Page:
Viewing ‘dinosaurs’ virtually

Ranger Muhammad Zulhairi Mohd Zaidi (in white) explaining about the ‘dinosaurs’ at Jurassic Research Centre at The Top@Komtar, Penang, while his colleague Muhd Zaimin Zainol Abiddin records him live on Facebook. — ZHAFARAN NASIB/The Star

DESPITE being unable to operate during Phase Two of the National Recovery Plan, an edutainment centre in Penang is going online to allow people to experience a Jurassic tour virtually.

With the current travel restrictions, employees at Jurassic Research Centre at The Top@Komtar have decided to bring the virtual experience to people in the comfort of their homes.

The Top@Komtar operations director Kevin Lai said his staff came up with the idea to conduct a virtual tour via Facebook live so that more people, especially children who are stuck at home, can ‘visit’ the centre online.

Its first virtual Jurassic tour will be tomorrow at 11am and it is free.

“We have been closed since mid-April and we have to look for alternatives instead of just waiting for the interstate travel ban to be lifted.

“In July, we conducted a virtual tour at our aquarium and the response was overwhelming.

“One of our rangers, Navinder Roy led the tour and explained the species of marine creatures at the aquarium to over 12,000 viewers.

“The public can post their questions at the comment section and he would interact and explain to them.

“There was also a question-and- answer section and some viewers managed to win prizes.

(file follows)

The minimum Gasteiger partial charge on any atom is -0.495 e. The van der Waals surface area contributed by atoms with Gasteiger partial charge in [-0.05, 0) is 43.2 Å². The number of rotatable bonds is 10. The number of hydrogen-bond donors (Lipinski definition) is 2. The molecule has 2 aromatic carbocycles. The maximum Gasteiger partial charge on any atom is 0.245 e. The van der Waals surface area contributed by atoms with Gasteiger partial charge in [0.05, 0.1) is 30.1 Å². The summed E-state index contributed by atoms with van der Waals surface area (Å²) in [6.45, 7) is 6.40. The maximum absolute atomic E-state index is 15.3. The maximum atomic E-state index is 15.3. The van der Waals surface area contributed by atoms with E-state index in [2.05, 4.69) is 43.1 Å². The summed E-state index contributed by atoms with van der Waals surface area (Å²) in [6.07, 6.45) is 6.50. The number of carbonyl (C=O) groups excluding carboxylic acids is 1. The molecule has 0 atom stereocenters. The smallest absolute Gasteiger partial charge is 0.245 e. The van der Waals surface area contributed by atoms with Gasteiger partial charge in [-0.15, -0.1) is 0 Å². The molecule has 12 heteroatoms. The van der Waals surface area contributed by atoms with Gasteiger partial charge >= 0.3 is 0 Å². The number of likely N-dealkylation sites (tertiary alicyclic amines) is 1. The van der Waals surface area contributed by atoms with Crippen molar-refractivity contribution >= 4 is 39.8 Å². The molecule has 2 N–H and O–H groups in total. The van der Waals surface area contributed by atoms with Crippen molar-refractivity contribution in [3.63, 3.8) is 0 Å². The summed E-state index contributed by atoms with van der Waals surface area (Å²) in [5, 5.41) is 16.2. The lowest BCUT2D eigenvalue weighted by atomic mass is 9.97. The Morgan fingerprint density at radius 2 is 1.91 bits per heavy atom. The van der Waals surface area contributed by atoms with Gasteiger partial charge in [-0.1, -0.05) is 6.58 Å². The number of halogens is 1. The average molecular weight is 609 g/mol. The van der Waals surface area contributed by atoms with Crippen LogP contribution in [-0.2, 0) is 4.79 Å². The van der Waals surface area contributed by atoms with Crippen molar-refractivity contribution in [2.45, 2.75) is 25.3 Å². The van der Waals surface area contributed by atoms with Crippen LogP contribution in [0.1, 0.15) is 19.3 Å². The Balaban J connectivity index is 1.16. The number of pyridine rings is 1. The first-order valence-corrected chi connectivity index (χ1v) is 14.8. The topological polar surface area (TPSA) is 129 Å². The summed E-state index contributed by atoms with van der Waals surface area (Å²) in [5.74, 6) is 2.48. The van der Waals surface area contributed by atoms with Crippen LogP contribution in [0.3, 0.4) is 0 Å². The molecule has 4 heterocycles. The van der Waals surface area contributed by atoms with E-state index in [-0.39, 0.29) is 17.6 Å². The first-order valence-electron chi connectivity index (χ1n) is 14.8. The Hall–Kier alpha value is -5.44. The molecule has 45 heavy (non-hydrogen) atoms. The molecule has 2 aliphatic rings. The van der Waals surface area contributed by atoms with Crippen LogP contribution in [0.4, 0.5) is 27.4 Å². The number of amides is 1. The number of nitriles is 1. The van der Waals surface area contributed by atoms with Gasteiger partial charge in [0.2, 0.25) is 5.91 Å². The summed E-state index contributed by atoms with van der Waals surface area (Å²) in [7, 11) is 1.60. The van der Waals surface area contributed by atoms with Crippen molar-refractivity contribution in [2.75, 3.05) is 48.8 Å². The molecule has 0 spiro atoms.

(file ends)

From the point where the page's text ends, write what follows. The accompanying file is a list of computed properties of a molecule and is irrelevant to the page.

“We decided to conduct a Jurassic tour this time due to popular demand by our viewers,” he said.

An employee carrying out sanitising work at Durian King of Fruits Gallery at The Top@Komtar.An employee carrying out sanitising work at Durian King of Fruits Gallery at The Top@Komtar.

Lai added that they used to have over 2,000 visitors a day during school holidays, public holidays and on long weekends.

“We have several attractions including two interactive museums at the 220,000sq ft theme park.

“We have the Penang State Gallery where we showcase the history of Penang and the Durian King of Fruits Gallery where people get to understand more about durian.

“Both interactive museums are closed but we still need to maintain, clean and sanitise them from time to time.

“Although the museums are not open, we have to sanitise them bi-monthly and when customers are allowed, we sanitise the areas every one hour.

“As for the aquarium, we have to run it every day and make sure that it is clean and at an optimal oxygen level.

“We have to carry out daily maintenance and feed the marine animals.

“We are looking forward to welcoming visitors once interstate and international travels are allowed.

“Visitors have 14 different attractions to enjoy once the theme parks reopen,” he said.

Over the past few years before the Covid-19 outbreak, interactive museums were mushrooming especially in the heart of George Town.

Meanwhile, Penang 3D Trick Art Museum sales and marketing executive director Eric Lim said he was hopeful for the Covid-19 situation to get better so that interstate travel is allowed again and business can resume soon.

“We have been temporarily closed since May despite operating on and off since the first movement control order in March last year.

“Although we are not operating, we still have to pay the rent, utilities and salary for our five employees.

“We try to keep our Facebook page as active as possible and we have been engaging third-party platforms to sell our tickets at a discounted price.

“As we are situated in the heart of George Town, we used to get around 2,000 visitors during peak season,” he said, adding that the museum was started in 2015.

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